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The Two Biggest Sleepers in the 2017 NBA Draft

North Carolina’s Tony Bradley and Nevada’s Cam Oliver could be case studies in the folly of letting a player’s college role determine his ultimate NBA upside

(AP Images/Ringer Illustration)
(AP Images/Ringer Illustration)

The most difficult aspect of evaluating players for the NBA draft is separating their performance in the NCAA from the situations around them. No man on a basketball court is an island, and everything a player does is affected by his teammates’ skill levels, the way his coaching staff uses him, and how opposing teams try to match up with him. College basketball is not an efficient sorting mechanism: The best recruits clump together on a few top programs, making it more difficult to evaluate their games, while guys more suited to being role players in the NBA are left to carry less talented teams, forcing them to stretch themselves beyond their natural abilities.

A good example from last year’s draft of a prospect who slipped through the cracks due to a difficult college situation is Skal Labissiere, who fell to the Kings at no. 28 despite being considered one of the top recruits in the country coming out of high school. John Calipari tried to force Skal to play out of the post, much like he did with Karl-Anthony Towns the year before, except Skal wasn’t nearly as strong as Towns, and he was manhandled by older and more experienced NCAA big men. Kentucky, like it does almost every year, had more highly-touted big man than it could use, and Skal gradually fell out of the rotation as the season progressed. He rode the bench in the first half of the season in Sacramento, but he broke out once the Kings traded DeMarcus Cousins and he was given the chance to play as a more perimeter-oriented power forward next to either Willie Cauley-Stein or Georgios Papagiannis.

Skal’s production came in a relatively limited sample size of 33 games, and he will have to prove he can maintain his shooting efficiency over the course of a full season, but there’s no question he would be selected much higher in a redraft given what we know now. If we are looking for big men who could similarly outperform their draft position this year, we should be looking for guys who were not put in a position to either maximize their strengths or minimize their weaknesses in college. Two guys stand out to me: one who was asked to do too little, and one who was asked to do too much.

Tony Bradley, North Carolina

Here’s some food for thought: The two best big men in the draft might be two freshmen who came off the bench for their respective teams in the national championship game. Everyone knows about Zach Collins, who is widely seen as a lottery pick. However, his counterpart at UNC, Tony Bradley, is currently projected as a late-first-round or early-second-round pick, even though his per-40 minute numbers this season (against much better competition in the ACC) were roughly similar, with the exception of his block rates:

The case for Bradley starts with his potential as a rebounder. The ability to crash the boards almost always translates from college to the NBA, and Bradley is one of the best offensive rebounders to come out of the college game in recent memory:

Numbers courtesy of Basketball-Reference.com
Numbers courtesy of Basketball-Reference.com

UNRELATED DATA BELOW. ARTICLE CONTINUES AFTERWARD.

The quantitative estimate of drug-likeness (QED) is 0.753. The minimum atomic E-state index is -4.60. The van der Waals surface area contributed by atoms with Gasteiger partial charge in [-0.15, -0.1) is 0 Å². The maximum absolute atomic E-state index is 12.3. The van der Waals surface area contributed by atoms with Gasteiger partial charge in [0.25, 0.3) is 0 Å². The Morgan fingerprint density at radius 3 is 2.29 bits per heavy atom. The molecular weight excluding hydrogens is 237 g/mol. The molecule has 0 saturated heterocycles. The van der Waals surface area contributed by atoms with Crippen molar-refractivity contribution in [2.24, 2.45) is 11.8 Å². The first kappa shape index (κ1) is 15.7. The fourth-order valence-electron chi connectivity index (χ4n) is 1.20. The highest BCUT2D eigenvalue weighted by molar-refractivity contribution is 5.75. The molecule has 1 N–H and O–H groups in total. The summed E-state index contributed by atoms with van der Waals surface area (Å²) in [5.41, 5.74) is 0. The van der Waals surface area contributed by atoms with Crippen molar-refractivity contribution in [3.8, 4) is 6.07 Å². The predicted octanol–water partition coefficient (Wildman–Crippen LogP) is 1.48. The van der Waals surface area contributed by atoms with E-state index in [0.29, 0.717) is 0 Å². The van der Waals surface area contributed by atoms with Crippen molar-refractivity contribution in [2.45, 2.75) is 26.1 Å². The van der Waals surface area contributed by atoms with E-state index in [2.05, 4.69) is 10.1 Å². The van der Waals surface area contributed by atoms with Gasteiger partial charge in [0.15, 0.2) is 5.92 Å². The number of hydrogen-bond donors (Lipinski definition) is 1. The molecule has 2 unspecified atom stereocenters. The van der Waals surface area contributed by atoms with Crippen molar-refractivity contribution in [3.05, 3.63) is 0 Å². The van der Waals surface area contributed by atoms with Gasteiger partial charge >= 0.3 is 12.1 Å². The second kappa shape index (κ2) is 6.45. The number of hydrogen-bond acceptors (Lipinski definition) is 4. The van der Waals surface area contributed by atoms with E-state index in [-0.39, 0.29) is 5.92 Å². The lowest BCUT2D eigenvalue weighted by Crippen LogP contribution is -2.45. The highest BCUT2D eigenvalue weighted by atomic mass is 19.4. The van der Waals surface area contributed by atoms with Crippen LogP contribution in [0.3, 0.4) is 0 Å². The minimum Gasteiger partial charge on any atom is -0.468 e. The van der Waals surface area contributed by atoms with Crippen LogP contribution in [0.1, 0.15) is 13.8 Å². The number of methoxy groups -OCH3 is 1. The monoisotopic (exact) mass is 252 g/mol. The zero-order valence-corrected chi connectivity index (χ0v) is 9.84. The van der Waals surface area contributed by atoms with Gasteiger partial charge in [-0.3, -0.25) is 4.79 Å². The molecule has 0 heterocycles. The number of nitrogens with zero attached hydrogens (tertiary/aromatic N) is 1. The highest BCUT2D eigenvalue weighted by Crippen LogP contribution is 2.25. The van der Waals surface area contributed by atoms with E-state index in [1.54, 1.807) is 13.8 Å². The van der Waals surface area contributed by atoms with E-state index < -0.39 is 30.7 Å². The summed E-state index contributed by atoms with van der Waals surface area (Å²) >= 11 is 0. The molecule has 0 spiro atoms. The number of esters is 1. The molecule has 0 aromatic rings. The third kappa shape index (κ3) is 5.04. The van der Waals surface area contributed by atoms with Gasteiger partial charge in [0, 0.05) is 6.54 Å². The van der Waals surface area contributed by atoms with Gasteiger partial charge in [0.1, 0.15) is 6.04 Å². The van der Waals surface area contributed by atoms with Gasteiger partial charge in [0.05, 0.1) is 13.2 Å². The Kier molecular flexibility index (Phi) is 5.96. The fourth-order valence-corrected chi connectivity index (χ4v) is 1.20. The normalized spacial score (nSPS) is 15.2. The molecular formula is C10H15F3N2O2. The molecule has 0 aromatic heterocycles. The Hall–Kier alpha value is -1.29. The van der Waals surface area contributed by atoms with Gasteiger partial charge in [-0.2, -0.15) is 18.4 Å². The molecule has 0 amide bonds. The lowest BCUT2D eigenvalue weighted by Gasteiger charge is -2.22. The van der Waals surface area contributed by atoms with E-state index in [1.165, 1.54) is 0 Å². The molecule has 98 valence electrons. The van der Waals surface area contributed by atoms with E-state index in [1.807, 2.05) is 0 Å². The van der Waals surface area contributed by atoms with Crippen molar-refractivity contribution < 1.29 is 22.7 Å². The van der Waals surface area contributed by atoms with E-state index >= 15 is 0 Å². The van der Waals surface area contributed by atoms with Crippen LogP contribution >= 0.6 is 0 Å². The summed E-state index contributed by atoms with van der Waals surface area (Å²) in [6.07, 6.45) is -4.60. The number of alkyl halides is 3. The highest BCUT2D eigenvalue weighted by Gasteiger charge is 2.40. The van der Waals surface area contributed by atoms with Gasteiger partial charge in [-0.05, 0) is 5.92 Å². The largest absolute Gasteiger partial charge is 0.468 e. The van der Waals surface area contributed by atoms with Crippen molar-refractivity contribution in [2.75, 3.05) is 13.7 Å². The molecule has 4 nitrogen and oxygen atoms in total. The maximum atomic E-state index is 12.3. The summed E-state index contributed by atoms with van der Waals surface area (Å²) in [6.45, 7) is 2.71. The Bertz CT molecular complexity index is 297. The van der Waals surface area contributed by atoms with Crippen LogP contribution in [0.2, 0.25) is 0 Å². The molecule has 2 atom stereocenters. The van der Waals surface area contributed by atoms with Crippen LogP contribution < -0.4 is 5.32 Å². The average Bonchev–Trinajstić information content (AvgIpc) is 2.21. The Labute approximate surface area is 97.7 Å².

While some of Bradley’s success stems from the way Roy Williams unleashed his big men on the offensive glass, he still has by far the best offensive rebounding percentage of any UNC player since the stat was first tracked in 2009. At 6-foot-11 and 249 pounds with a 7-foot-5 wingspan, Bradley will be able to step in immediately and hold his own in the paint in the NBA. Watch him push John Collins, a likely first-round pick in this year’s draft, under the rim on this free throw and use his length and touch to get an easy basket:

Where Bradley separates himself offensively from specialists like Tristan Thompson and Kenneth Faried is that he’s also a legitimate post presence who can create his own shot with his back to the basket. Post play has become de-emphasized in the NBA over the last few years, but it’s still a nice weapon to have against a team that goes small or switches screens, and Bradley is a natural. Watch him feel his defender cheating to one side, spin around him and then go to the opposite side of the basket to fend off the shot-blocker:

Bradley didn’t get many chances to be a featured player on offense on a veteran team that wound up winning the national title, but he showed flashes of intriguing skill when he was asked to make plays for others. He can stop short on a roll to the basket, read the floor, and hit the open man as the defense rotates:

Williams is a traditional coach who likes to play two big men and pound the ball inside in the half court, and Bradley spent about half of his time this season playing with either Kennedy Meeks or Isaiah Hicks, neither of whom is much of a shooter. When he played with either Luke Maye (a stretch 4) or Justin Jackson (a small-ball 4) spreading the floor next to him, the Tar Heels were dominant. According to the numbers at hooplens.com, in the 517 possessions that Bradley played without either Hicks or Meeks on the floor, UNC’s offensive rating jumped from 1.15 to 1.19 points per possession while its defensive rating dropped from 0.99 points per possession allowed to 0.93. In the NBA, Bradley will spend a lot more time as the only big man in the game.

The great unknown about Bradley is whether he will be able to space the floor at the next level. He took only seven jumpers all season, but that may have been more about the way he was used than his ability. I talked to two NBA executives who attended one of Bradley’s workouts and both believe he will be a good perimeter shooter who may eventually stretch his shot out to the 3-point line. While he was only an average free throw shooter for a center (61.9 percent on 2.8 attempts per game), his limited number of attempts means we can’t rule out the possibility.

One of the reasons Bradley declared for the draft despite his limited playing time is a disagreement about how he was used in college. Despite losing out on the recruiting trail to Kentucky and Duke in recent years, Williams has made UNC one of the most consistent programs in the country by getting elite recruits to stay in school for multiple years. With Meeks and Hicks set to graduate, it was in his best interest to hide Bradley’s talents in order to keep him around.